Validation of COVID-19 serologic tests and large scale screening of asymptomatic healthcare workers
AuthorMullins, Kristin E
Harris, Anthony D
MetadataShow full item record
AbstractObjectives: Serologic testing for SARS-CoV-2 is an important element in the fight to slow the COVID-19 pandemic. This study aimed to validate two serologic tests for total (IgM, IgG, IgA) SARS-CoV-2 antibodies, (i) the Ortho-Clinical Diagnostics Anti-SARS-CoV-2 Total Antibody assay for the Vitros 5600 analyzers and (ii) a manual laboratory developed ELISA (FDA EUA pending), for use in parallel orthogonal testing of asymptomatic healthcare workers and affiliates of the University of Maryland Medical System. Design and Methods: Validation and verification of the two tests was performed using samples from hospitalized patients that were found to be PCR positive for SARS-CoV-2, samples pre-COVID-19, and samples from individuals with current/previous infections with other viruses. Healthcare workers and affiliates from across the University of Maryland Health System were provided testing free of charge and their results were reported as reactive or non-reactive if the two tests were concordance, or indeterminate if the results were discordant. Results: Validation testing found the Ortho Vitros test to be 100% (73/73) sensitive, and 99.3% (152/153) specific, while the UMMC ELISA was found to be 97.6% (204/209) sensitive and 100% (288/288) specific. Real world testing among 8399 healthcare workers found that 2.9% (247/8399) of healthcare workers were positive for anti- SARS-CoV-2 antibodies by both tests. An indeterminate rate of 1.1% (91/8399), in which one test reported reactive results, and one as non-reactive was also seen. Conclusions: Parallel orthogonal testing improves the positive and negative predictive value of serologic testing in populations with low prevalence. The use of an indeterminate result from parallel orthogonal testing allows for the follow-up and re-testing, which helps resolve discrepancies between assays.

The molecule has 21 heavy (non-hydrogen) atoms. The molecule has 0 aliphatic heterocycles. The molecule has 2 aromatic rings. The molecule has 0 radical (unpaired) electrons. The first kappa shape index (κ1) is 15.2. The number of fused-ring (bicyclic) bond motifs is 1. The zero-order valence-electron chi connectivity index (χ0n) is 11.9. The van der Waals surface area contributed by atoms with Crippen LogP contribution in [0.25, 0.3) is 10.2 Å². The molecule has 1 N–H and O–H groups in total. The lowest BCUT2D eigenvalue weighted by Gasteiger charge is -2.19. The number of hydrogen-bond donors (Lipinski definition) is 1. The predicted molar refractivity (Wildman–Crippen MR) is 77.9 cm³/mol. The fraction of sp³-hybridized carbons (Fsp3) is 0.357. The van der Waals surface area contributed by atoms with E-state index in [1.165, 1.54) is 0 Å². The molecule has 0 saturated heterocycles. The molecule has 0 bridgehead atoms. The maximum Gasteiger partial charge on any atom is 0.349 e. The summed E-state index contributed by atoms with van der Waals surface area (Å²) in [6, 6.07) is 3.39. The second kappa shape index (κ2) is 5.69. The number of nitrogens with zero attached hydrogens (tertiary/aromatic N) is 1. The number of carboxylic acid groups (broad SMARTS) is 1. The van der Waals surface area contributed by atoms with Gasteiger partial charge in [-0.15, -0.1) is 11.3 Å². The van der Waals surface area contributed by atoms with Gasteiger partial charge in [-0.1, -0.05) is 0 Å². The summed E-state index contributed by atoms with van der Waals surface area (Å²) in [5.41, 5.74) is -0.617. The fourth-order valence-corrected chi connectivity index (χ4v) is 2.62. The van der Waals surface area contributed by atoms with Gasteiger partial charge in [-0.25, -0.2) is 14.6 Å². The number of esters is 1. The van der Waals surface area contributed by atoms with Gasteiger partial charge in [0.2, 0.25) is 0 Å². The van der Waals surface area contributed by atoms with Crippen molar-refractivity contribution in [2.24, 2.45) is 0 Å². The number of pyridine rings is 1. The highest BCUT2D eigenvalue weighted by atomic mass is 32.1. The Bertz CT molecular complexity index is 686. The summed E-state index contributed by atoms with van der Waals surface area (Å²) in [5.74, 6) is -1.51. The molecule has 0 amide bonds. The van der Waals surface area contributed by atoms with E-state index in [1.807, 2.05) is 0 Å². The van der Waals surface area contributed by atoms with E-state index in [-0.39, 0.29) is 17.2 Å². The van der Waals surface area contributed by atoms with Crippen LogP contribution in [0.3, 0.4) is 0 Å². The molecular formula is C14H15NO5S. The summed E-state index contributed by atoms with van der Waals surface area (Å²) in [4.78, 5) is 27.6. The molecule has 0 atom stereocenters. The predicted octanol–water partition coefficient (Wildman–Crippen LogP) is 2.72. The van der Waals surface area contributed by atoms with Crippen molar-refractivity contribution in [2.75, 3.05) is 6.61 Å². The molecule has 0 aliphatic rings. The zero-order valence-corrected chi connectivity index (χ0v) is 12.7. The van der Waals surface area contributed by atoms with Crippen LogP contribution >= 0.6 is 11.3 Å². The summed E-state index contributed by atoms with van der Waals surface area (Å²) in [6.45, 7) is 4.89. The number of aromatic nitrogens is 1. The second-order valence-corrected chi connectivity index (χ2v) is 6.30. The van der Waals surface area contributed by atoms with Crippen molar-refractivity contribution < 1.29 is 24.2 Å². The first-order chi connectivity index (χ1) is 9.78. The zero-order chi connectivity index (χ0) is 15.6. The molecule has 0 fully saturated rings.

Rights/TermsCopyright © 2021 The Canadian Society of Clinical Chemists. Published by Elsevier Inc. All rights reserved.
Identifier to cite or link to this itemhttp://hdl.handle.net/10713/14517